Why pay to be printed when you could get paid to be published?
If you’re shopping your book to publishers who require you to pay for any portion of the process, you’re self-publishing.
A company can call itself whatever it wants—hybrid, subsidy, cooperative, indie. But if you pay one dime for any of their services (even committing to a minimum initial order as part of the deal or paying for publicity or any other marketing element), you’re self-publishing.
How can I say that when you might have been told your book was “accepted,” and you’ve been “offered a contract,” and you’re paying only for this or that?
Trust me, whatever you’re paying likely covers the company’s other expenses to produce your book and even gives them a profit.
And you are still the decision-maker; that makes you the publisher.
What’s wrong with that? Why should we let the big, impersonal, almost-impossible-to-crack traditional publishers make all the decisions about our books?
Because they’ve earned that right, know what they’re doing, pay you for the privilege, and take all the risk.
Will Self-Publishing Your Book Really Get You More Money?
But, the argument goes, “Why should I accept a royalty of roughly 15% of sales when I could pocket all the profits?”
Because 15% of 10,000 books sold is a lot more than 85% of 1,000 books sold. Do the math on a $15 book.
10,000 x $15 = $150,000 x 15% = $22,500.
1,000 x $15 = $15,000 x 85% = $ 12,750.
Why do I use those sales figures (10,000 vs. 1,000)? Because most traditional publishers will not accept a book they don’t think will sell at least 10,000 copies.
And because 1,000 books sold is way above the average for self-published books, despite the rare, noisy exception.
And how much would a self-publisher cost you before you started selling books? Up to $10,000 is not unheard of.
The Shocking Self-Publishing Statistic
Jeremy Greenfield, who writes about ebooks and digital publishing for Forbes, reported nearly three years ago that according to data from a new survey from Digital Book World and Writer’s Digest, the median income range for self-published authors is under $5,000. And nearly 20% of self-published authors report deriving no income from their writing.
“Few authors are getting rich off of their writing or even earning enough from their writing to quit their day jobs,” Greenfield quotes Dana Beth Weinberg, Ph.D., professor of sociology at Queens College in New York City.
It’s true that your traditionally published title might never earn you more than the $5,000 to $10,000 advance you might receive. But it’s also true that very few self-published titles get anywhere close to 1,000 sales. Most, in fact, are given away.
The So-Called Benefits of Self-Publishing
But hasn’t the self-publishing revolution—including all the nearly free ways to “publish” your book online—made this the greatest era ever for writers?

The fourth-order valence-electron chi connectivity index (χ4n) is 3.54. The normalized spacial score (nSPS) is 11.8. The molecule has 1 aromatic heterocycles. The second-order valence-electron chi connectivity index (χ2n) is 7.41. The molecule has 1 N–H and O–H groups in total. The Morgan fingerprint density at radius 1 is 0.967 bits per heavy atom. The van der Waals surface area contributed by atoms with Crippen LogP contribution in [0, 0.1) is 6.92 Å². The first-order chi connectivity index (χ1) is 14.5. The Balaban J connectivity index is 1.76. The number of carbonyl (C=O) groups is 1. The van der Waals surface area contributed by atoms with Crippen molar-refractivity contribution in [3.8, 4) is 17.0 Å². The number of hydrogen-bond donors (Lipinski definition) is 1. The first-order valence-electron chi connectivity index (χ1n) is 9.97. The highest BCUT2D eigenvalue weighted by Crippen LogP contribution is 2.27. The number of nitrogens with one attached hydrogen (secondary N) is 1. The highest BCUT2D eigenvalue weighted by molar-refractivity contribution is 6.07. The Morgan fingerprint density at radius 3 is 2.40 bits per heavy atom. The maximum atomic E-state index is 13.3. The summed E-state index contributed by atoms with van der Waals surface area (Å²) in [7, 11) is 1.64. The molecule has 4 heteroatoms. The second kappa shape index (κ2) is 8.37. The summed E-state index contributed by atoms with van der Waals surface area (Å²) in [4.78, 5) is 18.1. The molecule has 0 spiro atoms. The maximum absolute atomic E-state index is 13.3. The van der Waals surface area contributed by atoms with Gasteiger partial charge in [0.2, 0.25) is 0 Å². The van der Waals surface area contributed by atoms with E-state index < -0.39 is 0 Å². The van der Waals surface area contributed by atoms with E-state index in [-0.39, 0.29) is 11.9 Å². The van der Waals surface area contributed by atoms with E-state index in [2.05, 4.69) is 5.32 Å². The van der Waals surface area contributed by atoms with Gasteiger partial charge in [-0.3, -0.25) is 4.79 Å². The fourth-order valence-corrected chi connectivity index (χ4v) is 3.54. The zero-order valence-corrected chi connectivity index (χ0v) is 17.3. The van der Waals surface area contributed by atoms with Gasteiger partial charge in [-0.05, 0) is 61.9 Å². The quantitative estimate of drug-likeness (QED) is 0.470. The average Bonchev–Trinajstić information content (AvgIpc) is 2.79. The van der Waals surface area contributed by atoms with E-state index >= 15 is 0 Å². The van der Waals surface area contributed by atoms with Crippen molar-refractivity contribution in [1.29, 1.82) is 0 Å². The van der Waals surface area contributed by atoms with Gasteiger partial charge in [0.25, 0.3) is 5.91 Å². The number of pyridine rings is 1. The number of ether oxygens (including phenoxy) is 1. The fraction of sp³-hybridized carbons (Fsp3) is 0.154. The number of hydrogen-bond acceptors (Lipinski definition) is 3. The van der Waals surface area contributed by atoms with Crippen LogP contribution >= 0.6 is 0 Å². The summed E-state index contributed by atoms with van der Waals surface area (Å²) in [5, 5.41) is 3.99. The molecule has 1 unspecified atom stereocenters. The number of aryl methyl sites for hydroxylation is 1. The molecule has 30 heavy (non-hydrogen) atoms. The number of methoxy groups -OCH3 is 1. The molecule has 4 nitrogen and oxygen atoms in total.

So some would have you believe. “Finally,” they say, “there’s room for everyone. You don’t face the Catch-22 of needing to be published before getting an agent or a contract. You can publish yourself!”
The fallacy in that argument is that writers who do this then represent themselves as “published authors”—a stretch, you must admit. And when they present themselves that way to traditional publishers, they find that having self-published was the worst thing they could do for their reputations.
Plus, because it seems nearly everyone is doing this, the bigger pool for everyone to play in has become a problem in itself. While competition is stiff and the odds of landing a traditional publishing contract are long, literally tens of thousands are self-publishing every day. I’m not exaggerating.
So the likelihood of your manuscript, even if it’s great, being noticed in that avalanche of mediocrity (and worse) is minuscule.
The Self-Publishing Predators
Sad to say, too many self-publishers and self-publishing online courses today are wolves in sheep’s clothing.
They lie in wait like jungle cats until an unsuspecting victim crosses their path. Playing on your dream of being published, they lure you with phrases like:
- “Become a published author in less than 90 days!”
- “Make your book an Amazon bestseller—guaranteed!”
- “Self-publishing will supercharge your career!”
They promise “getting published,” marketing strategies, and wide distribution. But you pay for it all (regardless of sales success)—sometimes thousands for:
- Poor cover design with exorbitant upcharges for changes
- Unprofessional type and page layout
- Little or no editing and/or proofreading
- Overblown marketing promises that really consist of getting your title listed in some massive online catalogue that bookstores ignore
- A publisher much less responsive (sometimes impossible to engage) once you’ve signed the deal and sent your check
- Dismal sales
Even the better, more reputable self-publishing companies—those who can produce handsome products and even offer professional editing and proofreading—will either:
- Overcharge for such services, or
- Allow you to opt out of investing in such services
Frankly, that’s one of the biggest dangers. When you publish without editing or proofreading, it shows. Some authors even choose to have their manuscripts printed “as is.” In other words, rather than a traditional-looking typeset, they go directly from their computer-generated manuscript to the printed page.
More Self-Publishing Downsides
Opting out of professional typesetting can result in a book with:
- San serif type (like this blog, as opposed to serif type—scientifically proven to read easier)
- Flush-left paragraphs (not indented)
- A space between each paragraph (again, like this blog)
That is customary for online copy. But all those elements are no-nos if you want your book taken seriously in the marketplace.
I’ve even seen books “published” with two spaces between sentences, the way we old-timers were taught to type in prehistoric days. You won’t find a traditionally published book with two spaces between sentences.
On top of that, many such companies will allow you to choose your own cover, whether you have any design background or not. They’ll also let you put “by” in front of your name on the cover—something else you won’t see on a real book.
I’ve seen Foreword spelled Forward, Foreward, and even Forword. It’s always a dead giveaway that I’m looking at a self-published book. I’ve also seen Acknowledgments spelled with the extra British e: Acknowledgements.